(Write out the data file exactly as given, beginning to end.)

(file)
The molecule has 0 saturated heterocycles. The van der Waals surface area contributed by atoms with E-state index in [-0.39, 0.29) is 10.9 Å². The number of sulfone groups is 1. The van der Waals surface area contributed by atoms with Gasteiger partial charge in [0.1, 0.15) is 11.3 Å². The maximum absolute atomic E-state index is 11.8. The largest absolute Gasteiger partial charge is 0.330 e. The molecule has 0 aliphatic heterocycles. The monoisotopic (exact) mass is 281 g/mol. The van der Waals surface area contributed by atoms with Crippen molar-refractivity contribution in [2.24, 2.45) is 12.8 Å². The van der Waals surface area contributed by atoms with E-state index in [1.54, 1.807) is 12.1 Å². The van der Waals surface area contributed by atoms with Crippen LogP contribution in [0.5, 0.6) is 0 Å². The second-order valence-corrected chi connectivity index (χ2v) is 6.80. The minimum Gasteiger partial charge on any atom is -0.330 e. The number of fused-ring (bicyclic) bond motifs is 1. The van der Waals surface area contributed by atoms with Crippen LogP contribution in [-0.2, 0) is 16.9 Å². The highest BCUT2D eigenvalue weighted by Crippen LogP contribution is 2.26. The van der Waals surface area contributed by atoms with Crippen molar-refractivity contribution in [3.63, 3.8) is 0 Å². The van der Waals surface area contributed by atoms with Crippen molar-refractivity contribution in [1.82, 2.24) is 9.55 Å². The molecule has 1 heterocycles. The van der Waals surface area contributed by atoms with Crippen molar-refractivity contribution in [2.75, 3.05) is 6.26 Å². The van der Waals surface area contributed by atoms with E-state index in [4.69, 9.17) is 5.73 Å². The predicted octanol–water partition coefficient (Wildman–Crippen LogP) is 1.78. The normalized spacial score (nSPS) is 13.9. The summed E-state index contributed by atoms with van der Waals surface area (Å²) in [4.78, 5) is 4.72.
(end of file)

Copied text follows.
The molecule has 0 saturated heterocycles. The van der Waals surface area contributed by atoms with E-state index in [-0.39, 0.29) is 10.9 Å². The number of sulfone groups is 1. The van der Waals surface area contributed by atoms with Gasteiger partial charge in [0.1, 0.15) is 11.3 Å². The maximum absolute atomic E-state index is 11.8. The largest absolute Gasteiger partial charge is 0.330 e. The molecule has 0 aliphatic heterocycles. The monoisotopic (exact) mass is 281 g/mol. The van der Waals surface area contributed by atoms with Crippen molar-refractivity contribution in [2.24, 2.45) is 12.8 Å². The van der Waals surface area contributed by atoms with E-state index in [1.54, 1.807) is 12.1 Å². The van der Waals surface area contributed by atoms with Crippen LogP contribution in [0.5, 0.6) is 0 Å². The second-order valence-corrected chi connectivity index (χ2v) is 6.80. The minimum Gasteiger partial charge on any atom is -0.330 e. The number of fused-ring (bicyclic) bond motifs is 1. The van der Waals surface area contributed by atoms with Crippen LogP contribution in [-0.2, 0) is 16.9 Å². The highest BCUT2D eigenvalue weighted by Crippen LogP contribution is 2.26. The van der Waals surface area contributed by atoms with Crippen molar-refractivity contribution in [3.63, 3.8) is 0 Å². The van der Waals surface area contributed by atoms with Crippen molar-refractivity contribution in [1.82, 2.24) is 9.55 Å². The molecule has 1 heterocycles. The van der Waals surface area contributed by atoms with Crippen molar-refractivity contribution in [2.75, 3.05) is 6.26 Å². The van der Waals surface area contributed by atoms with E-state index in [4.69, 9.17) is 5.73 Å². The predicted octanol–water partition coefficient (Wildman–Crippen LogP) is 1.78. The normalized spacial score (nSPS) is 13.9. The summed E-state index contributed by atoms with van der Waals surface area (Å²) in [4.78, 5) is 4.72.